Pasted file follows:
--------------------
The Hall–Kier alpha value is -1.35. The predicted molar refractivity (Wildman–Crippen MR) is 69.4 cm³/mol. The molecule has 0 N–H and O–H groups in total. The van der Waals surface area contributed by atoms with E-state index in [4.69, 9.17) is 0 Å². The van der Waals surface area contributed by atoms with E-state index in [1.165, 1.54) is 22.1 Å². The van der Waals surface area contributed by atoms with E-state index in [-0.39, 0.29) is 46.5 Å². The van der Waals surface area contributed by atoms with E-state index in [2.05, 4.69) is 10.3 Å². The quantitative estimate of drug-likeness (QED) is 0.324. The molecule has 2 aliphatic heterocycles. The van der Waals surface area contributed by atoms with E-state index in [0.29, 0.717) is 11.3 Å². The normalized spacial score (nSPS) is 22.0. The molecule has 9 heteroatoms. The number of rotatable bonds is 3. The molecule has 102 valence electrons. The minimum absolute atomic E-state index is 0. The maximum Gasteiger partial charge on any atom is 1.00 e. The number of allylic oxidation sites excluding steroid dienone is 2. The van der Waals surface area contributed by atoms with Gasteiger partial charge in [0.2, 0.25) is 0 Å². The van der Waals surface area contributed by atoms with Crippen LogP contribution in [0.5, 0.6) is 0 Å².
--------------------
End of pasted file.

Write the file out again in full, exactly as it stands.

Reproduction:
The Hall–Kier alpha value is -1.35. The predicted molar refractivity (Wildman–Crippen MR) is 69.4 cm³/mol. The molecule has 0 N–H and O–H groups in total. The van der Waals surface area contributed by atoms with E-state index in [4.69, 9.17) is 0 Å². The van der Waals surface area contributed by atoms with E-state index in [1.165, 1.54) is 22.1 Å². The van der Waals surface area contributed by atoms with E-state index in [-0.39, 0.29) is 46.5 Å². The van der Waals surface area contributed by atoms with E-state index in [2.05, 4.69) is 10.3 Å². The quantitative estimate of drug-likeness (QED) is 0.324. The molecule has 2 aliphatic heterocycles. The van der Waals surface area contributed by atoms with E-state index in [0.29, 0.717) is 11.3 Å². The normalized spacial score (nSPS) is 22.0. The molecule has 9 heteroatoms. The number of rotatable bonds is 3. The molecule has 102 valence electrons. The minimum absolute atomic E-state index is 0. The maximum Gasteiger partial charge on any atom is 1.00 e. The number of allylic oxidation sites excluding steroid dienone is 2. The van der Waals surface area contributed by atoms with Gasteiger partial charge in [0.2, 0.25) is 0 Å². The van der Waals surface area contributed by atoms with Crippen LogP contribution in [0.5, 0.6) is 0 Å².